In stage 3, the column-like structures within the retinoschisis layer overlying the lamellar hole appeared to be separated horizontally, and consequently the hole is increased vertically. The outer margins of the external retinal layer around the hole are further elevated, and the area of the RD is enlarged.
In stage 4, the upper edge of external retina around the hole is attached to the upper part of the retinoschisis layer, and RD is further enlarged accompanied by a resolution of the retinoschisis.
A significant decrease in the BCVA (>0.2 logMAR) was observed in three eyes only at stage 4, and all eyes showed a slight but not significant decrease between stages 1 and 3 (table 1). The mean duration from stage 1 to stage 3 was 4.5 (SD 1.2) months (range, 3.5∼6.5 months). The mean thickest value of the macula at stage 3 was 620 (93) μm which is significantly thicker than at the initial examination of 431 (53) μm; p = 0.01; table 1).
Core vitrectomy, vitreous cortex removal, internal limiting membrane peeling with indocyanine green staining, and gas tamponade was performed on two eyes (cases 4, 5) at stage 3 and 3 eyes (cases 1, 2, 3) at stage 4. In all eyes, the RD disappeared without any intra- or postoperative complications, and the improvement of vision was detected in eyes with stage 3 and stage 4 similarly, although the postoperative follow-up period was short (1∼6 months).
Vitrectomy has been performed on eyes with myopic MRS with or without a RD with good results.4 The majority of eyes with a MRS without an RD retain relatively good vision, but once an MRS progresses to a foveal RD, vision usually declines.4 We are not certain what the indications are and when the optimal time is for surgery especially for myopic MRS without a RD.
In our five patients, the OCT images showed an irregularity of the thickness of the external retina, and some areas appeared to be elevated at stage 1. Earlier studies showed that an inward traction on the inner retina and the inflexibility of the retinal vessel and rigidity of internal limiting membrane were factors causing an MRS.5 Thus, we assume the possibility that an irregularity of the thickeness of the external retinal layer might represent the effects of the traction on the outer retinal layer secondary to an increased inward traction transmitted to the outer retina through the column-like structures within the retinoschisis layer.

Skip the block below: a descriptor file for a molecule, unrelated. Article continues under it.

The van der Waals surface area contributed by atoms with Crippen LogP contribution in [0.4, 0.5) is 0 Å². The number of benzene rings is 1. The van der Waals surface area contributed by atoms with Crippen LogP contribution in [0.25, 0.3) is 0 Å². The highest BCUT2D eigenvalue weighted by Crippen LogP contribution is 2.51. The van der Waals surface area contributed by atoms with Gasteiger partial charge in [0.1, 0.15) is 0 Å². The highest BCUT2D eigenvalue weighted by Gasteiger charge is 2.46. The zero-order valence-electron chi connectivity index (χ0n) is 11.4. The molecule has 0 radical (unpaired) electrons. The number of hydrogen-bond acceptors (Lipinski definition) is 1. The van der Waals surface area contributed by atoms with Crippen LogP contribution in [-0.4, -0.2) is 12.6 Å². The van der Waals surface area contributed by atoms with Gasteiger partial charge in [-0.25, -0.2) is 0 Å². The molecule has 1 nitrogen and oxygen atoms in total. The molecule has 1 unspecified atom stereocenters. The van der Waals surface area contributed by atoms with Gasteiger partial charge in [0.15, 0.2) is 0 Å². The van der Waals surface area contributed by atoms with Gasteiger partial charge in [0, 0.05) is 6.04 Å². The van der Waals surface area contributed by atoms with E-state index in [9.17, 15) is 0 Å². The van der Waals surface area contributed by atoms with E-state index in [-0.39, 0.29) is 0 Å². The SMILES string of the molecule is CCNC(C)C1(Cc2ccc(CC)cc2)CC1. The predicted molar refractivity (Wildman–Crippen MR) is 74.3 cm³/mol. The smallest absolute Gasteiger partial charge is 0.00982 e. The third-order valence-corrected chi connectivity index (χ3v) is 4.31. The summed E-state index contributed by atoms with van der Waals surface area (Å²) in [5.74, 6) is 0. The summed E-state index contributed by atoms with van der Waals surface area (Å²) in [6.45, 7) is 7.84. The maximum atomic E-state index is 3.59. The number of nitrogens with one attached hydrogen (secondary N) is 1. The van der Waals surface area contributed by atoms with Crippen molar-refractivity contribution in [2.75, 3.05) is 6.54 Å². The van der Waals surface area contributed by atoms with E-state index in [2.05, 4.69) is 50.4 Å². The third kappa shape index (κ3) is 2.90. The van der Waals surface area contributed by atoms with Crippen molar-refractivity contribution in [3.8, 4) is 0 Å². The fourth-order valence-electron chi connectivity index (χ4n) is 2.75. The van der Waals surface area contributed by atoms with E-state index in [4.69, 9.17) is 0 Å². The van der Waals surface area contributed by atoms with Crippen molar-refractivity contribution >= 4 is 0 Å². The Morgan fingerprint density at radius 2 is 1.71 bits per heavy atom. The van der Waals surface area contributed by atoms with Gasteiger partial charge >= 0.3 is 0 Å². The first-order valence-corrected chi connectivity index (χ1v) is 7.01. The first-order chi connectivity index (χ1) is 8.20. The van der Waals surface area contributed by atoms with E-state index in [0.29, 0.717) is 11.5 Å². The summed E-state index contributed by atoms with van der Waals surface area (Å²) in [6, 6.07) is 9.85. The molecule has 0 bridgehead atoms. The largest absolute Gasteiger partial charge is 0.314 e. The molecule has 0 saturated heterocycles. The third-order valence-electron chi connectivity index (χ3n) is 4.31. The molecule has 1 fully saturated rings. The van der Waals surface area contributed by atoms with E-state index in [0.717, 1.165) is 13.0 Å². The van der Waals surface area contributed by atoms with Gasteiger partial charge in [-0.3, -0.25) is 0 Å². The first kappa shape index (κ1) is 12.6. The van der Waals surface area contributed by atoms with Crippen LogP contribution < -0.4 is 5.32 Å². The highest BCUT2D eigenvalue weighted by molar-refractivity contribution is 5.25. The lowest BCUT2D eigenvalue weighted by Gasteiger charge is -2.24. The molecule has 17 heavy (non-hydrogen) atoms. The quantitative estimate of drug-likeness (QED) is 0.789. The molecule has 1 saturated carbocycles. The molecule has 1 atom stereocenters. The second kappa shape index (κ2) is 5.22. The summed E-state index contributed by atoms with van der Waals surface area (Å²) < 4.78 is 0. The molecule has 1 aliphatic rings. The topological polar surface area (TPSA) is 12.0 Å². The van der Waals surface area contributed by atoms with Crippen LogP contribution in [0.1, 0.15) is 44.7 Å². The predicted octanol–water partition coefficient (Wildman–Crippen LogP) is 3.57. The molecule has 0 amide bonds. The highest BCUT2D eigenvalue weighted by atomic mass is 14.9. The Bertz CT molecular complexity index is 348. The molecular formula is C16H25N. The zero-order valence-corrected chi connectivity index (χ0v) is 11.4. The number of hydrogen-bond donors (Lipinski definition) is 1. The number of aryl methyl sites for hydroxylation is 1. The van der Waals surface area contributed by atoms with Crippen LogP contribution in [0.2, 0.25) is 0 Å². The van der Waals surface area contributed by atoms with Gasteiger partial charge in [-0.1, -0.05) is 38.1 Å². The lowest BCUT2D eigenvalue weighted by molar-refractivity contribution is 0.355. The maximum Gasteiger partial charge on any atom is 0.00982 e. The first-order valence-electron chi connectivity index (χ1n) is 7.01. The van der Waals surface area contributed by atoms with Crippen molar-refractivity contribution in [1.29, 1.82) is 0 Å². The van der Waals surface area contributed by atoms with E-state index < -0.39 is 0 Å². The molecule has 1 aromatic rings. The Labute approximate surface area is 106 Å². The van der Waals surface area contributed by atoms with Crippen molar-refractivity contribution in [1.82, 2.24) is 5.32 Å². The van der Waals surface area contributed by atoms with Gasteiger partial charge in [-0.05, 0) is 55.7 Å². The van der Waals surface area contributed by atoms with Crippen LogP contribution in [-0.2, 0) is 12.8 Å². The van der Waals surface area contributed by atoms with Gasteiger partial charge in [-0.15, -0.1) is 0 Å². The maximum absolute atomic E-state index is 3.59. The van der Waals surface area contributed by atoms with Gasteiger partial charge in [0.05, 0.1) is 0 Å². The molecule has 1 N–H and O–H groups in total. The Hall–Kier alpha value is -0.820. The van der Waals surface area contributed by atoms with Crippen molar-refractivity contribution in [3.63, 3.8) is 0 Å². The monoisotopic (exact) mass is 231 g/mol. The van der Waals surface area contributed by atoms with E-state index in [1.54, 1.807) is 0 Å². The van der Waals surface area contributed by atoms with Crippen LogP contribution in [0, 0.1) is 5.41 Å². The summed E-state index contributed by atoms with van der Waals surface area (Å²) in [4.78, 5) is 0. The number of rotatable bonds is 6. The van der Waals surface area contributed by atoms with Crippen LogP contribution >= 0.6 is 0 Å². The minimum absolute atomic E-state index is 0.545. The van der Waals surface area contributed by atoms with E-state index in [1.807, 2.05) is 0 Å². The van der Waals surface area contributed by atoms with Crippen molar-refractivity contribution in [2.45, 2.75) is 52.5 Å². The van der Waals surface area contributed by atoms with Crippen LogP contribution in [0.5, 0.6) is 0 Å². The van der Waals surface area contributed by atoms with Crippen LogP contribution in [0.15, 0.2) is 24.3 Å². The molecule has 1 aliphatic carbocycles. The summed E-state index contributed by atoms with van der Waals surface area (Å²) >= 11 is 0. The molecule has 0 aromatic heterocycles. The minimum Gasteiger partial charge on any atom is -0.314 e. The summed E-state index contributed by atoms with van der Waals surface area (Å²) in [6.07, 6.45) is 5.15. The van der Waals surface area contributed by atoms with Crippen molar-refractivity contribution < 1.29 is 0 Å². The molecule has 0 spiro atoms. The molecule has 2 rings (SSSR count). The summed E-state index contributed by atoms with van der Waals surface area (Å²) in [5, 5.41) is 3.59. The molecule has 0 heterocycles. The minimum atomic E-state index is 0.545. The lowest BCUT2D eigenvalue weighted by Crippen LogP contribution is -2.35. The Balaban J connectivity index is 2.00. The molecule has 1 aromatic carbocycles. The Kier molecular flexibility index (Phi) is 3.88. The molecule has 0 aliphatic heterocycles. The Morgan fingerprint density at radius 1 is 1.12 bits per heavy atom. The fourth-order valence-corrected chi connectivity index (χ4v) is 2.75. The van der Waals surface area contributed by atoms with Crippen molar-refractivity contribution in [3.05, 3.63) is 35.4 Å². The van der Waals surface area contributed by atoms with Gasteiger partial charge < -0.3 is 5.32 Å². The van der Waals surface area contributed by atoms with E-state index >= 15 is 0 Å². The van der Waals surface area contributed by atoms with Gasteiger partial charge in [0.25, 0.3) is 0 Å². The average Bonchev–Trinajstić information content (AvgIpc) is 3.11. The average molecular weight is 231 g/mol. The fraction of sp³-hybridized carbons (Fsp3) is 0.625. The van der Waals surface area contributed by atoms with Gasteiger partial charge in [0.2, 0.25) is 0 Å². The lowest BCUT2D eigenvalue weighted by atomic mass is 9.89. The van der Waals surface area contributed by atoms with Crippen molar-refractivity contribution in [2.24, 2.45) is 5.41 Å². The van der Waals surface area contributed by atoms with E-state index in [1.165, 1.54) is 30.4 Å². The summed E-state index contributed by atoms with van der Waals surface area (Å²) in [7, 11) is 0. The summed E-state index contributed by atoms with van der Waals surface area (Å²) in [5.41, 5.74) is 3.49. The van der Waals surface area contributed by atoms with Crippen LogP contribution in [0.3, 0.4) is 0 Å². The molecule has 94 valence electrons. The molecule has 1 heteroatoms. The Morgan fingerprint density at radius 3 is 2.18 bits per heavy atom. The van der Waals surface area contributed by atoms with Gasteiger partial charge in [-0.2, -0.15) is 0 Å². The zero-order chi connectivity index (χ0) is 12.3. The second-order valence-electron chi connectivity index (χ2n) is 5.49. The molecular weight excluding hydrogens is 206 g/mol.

An important feature of stage 2 was the development of an outer lamellar hole beneath the thickened retina. A Medline search did not extract any articles reporting on the development of a lamellar hole in the progression of an MRS to RD. We suggest that the retina that is elevated is probably thinner and more fragile, and when the inward traction reaches a critical pressure, a lamellar hole might develop.
In stage 3, the outer lamellar hole has expanded in the vertical direction probably accompanied by an increased separation of the column-like structures within the retinoschisis layer. After that, a vertical shrinkage of the column-like structures might occur, and this would direct the flow of the fluid within the retinoschisis layer into the subretinal space through the hole. We suggest that this flow might continue until the upper edge of the external retina around the hole becomes attached to the upper part of the retinoschisis layer. After this attachment (stage 4), the retinoschsis is resolved, and a further enlargement of the RD occurs as suggested earlier.6
The interval from stage 1 to 3 was relatively short (mean; 4.5 months) indicating that we should be very cautious about the progression to RD when the findings in stage 1 are observed in OCT images. Once the lamellar hole develops, an RD will develop in a short time.
In conclusion, our results have shown that an irregularity of the thickeness of the external retina and subsequent formation of outer lamellar hole were present before the RD develops. Thus, these findings are helpful to consider the optical time point of vitreous surgery against myopic MRS.
The authors thank Professor D Hamasaki, for his critical discussion and revision of the final manuscript.
Competing interests: None.